There are a ton of ways to enjoy ham radio, but one of the more popular ways is to bust out of the shack and operate in the great outdoors. From the seashore to mountain peaks, hams love giving their rigs some fresh air and sunshine. The battery-powered, multimode, all-band FT-817 is great for these jaunts, but to fit as much radio into a small package as they did, Yaesu engineers had to compromise on the controls. Rather than bristling with buttons, many of the most-used features of the radio are buried within menus that require multiple clicks and twists to access.

[Andy]’s solution is a PCB bearing an Arduino Nano, an LCD screen, and a whole bunch of actual buttons. The board sits on top of the case and talks to the radio over a 8-pin mini-DIN cable using both documented and undocumented¬† CAT, or Computer Aided Transceiver commands. The LCD displays the current status of various features and the buttons provide easy access to changing them, essentially by sending keystrokes to the radio.

Hats off to [Andy] for tackling this project. The only other FT-817 hack we’ve seen before was useful but far simpler, and didn’t require KiCad, which [Andy] had to teach himself for this one.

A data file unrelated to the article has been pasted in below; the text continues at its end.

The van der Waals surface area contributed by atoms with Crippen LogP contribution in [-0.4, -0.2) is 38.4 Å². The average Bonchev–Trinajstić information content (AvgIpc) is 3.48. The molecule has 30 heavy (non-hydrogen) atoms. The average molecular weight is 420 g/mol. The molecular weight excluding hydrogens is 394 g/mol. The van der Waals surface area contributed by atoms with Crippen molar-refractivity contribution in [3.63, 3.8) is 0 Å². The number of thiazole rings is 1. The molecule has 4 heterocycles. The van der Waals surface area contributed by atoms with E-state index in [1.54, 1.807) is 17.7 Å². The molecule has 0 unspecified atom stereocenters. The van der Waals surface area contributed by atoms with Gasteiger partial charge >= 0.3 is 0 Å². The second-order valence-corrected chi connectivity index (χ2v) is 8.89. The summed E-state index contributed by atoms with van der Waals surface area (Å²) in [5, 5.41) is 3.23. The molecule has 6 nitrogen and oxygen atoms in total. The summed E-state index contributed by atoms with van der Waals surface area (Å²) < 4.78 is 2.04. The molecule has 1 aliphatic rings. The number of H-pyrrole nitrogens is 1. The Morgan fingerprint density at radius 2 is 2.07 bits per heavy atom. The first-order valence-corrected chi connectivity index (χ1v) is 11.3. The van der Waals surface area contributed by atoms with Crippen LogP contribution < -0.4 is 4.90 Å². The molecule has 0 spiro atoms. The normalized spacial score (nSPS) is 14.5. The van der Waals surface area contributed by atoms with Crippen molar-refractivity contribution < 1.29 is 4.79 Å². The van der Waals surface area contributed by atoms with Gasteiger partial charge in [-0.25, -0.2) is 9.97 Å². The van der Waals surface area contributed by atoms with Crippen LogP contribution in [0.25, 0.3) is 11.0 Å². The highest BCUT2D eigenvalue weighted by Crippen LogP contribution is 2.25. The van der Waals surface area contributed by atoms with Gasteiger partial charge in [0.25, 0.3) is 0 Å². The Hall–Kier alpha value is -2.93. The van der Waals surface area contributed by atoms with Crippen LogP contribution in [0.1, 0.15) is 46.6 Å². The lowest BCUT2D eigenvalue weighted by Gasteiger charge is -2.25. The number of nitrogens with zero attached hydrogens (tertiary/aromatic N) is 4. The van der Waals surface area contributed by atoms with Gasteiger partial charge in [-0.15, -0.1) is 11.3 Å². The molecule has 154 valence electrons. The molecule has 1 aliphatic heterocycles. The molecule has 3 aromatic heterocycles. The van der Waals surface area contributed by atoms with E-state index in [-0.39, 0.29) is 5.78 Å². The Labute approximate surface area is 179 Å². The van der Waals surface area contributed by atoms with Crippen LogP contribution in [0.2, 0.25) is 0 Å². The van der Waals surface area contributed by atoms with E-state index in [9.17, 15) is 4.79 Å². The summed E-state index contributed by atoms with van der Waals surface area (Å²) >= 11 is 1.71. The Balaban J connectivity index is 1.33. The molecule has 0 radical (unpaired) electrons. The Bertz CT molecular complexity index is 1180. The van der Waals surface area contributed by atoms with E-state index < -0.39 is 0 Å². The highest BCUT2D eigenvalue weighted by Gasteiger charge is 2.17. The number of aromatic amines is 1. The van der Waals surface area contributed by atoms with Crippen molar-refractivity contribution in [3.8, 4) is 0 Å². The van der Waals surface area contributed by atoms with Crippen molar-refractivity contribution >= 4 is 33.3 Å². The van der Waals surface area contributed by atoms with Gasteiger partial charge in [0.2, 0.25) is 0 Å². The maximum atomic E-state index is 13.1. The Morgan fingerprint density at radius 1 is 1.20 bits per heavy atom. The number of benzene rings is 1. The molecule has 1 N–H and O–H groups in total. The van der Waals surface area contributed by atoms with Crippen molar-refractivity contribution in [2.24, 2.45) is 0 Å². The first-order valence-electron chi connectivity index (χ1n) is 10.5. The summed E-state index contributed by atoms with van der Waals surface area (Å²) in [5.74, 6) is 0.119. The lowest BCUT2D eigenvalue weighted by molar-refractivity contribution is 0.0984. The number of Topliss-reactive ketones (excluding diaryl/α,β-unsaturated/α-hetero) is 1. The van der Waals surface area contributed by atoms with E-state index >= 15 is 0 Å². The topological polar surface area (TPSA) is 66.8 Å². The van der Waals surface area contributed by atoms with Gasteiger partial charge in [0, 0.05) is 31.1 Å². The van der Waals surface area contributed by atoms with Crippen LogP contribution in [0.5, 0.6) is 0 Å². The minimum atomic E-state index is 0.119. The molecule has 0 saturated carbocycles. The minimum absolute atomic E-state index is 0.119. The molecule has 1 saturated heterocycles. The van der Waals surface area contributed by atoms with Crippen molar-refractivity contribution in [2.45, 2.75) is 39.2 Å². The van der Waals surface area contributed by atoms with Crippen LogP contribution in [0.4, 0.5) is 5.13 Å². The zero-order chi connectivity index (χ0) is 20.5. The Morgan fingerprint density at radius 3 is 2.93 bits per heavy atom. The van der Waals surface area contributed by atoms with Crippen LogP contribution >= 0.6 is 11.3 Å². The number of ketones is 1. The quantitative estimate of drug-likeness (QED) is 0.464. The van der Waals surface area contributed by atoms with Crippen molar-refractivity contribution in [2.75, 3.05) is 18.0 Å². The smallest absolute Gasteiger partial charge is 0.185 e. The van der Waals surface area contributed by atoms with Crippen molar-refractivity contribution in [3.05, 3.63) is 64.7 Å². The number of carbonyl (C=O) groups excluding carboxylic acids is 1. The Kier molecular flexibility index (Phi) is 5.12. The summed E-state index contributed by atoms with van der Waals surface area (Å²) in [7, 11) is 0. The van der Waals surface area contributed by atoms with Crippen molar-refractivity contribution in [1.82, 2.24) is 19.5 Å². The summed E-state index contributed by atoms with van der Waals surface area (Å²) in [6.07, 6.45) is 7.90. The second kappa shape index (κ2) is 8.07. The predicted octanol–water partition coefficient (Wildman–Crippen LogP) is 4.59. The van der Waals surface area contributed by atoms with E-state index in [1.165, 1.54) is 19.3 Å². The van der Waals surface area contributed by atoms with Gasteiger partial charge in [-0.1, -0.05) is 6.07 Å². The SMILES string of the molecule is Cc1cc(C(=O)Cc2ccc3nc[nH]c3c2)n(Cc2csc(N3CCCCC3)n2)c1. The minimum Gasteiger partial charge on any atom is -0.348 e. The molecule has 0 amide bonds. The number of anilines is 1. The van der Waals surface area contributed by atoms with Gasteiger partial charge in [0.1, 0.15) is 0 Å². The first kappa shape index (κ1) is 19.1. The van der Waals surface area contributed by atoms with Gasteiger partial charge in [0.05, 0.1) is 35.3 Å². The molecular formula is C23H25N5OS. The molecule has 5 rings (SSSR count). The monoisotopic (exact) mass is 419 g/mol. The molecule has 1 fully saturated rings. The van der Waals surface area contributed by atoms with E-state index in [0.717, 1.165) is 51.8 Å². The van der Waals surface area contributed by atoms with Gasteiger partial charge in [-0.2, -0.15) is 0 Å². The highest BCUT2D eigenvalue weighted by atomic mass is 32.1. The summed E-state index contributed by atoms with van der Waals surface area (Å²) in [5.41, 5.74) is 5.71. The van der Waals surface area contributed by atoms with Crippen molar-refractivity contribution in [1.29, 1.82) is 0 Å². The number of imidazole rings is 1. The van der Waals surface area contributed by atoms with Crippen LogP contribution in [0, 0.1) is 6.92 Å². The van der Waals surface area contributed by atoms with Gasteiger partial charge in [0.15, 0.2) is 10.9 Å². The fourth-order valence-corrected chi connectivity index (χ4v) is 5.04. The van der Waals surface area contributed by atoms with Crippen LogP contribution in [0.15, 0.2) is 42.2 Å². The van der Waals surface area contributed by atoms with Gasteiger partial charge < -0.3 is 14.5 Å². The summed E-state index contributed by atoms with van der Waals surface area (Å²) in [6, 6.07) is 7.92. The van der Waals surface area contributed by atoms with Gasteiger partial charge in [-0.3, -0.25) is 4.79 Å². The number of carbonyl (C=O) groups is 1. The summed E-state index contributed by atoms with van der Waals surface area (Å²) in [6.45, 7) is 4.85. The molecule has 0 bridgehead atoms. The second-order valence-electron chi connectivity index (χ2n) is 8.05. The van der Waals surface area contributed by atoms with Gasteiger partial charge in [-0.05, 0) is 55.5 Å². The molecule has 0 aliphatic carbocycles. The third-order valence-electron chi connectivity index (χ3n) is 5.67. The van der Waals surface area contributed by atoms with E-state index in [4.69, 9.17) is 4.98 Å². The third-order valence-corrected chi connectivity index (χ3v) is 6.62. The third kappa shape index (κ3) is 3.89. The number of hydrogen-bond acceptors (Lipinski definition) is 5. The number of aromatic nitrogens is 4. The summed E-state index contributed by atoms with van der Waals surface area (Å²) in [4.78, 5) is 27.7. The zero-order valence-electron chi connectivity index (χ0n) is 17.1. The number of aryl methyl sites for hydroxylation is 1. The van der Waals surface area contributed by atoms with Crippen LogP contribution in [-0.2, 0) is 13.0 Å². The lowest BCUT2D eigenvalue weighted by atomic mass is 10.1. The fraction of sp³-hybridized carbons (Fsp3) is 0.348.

Raspberry Pi Takes Control Of Ham Radio

Today’s ham radio gear often has a facility for remote control, but they most often talk to a computer, not the operator. Hambone, on the other hand, acts like a ham radio robot, decoding TouchTone digits and taking action — for example, keying the radio and reading off the weather — in response to the commands received.

The code is in Python and uses numpy’s fast Fourier transform to identify digits. We’d be interested to test the performance of that compared to doing a Goertzel to specifically probe for the 8 digit tones: there are four row tones and four column tones. On the other hand, the FFT is handy and clearly works fast enough for this application.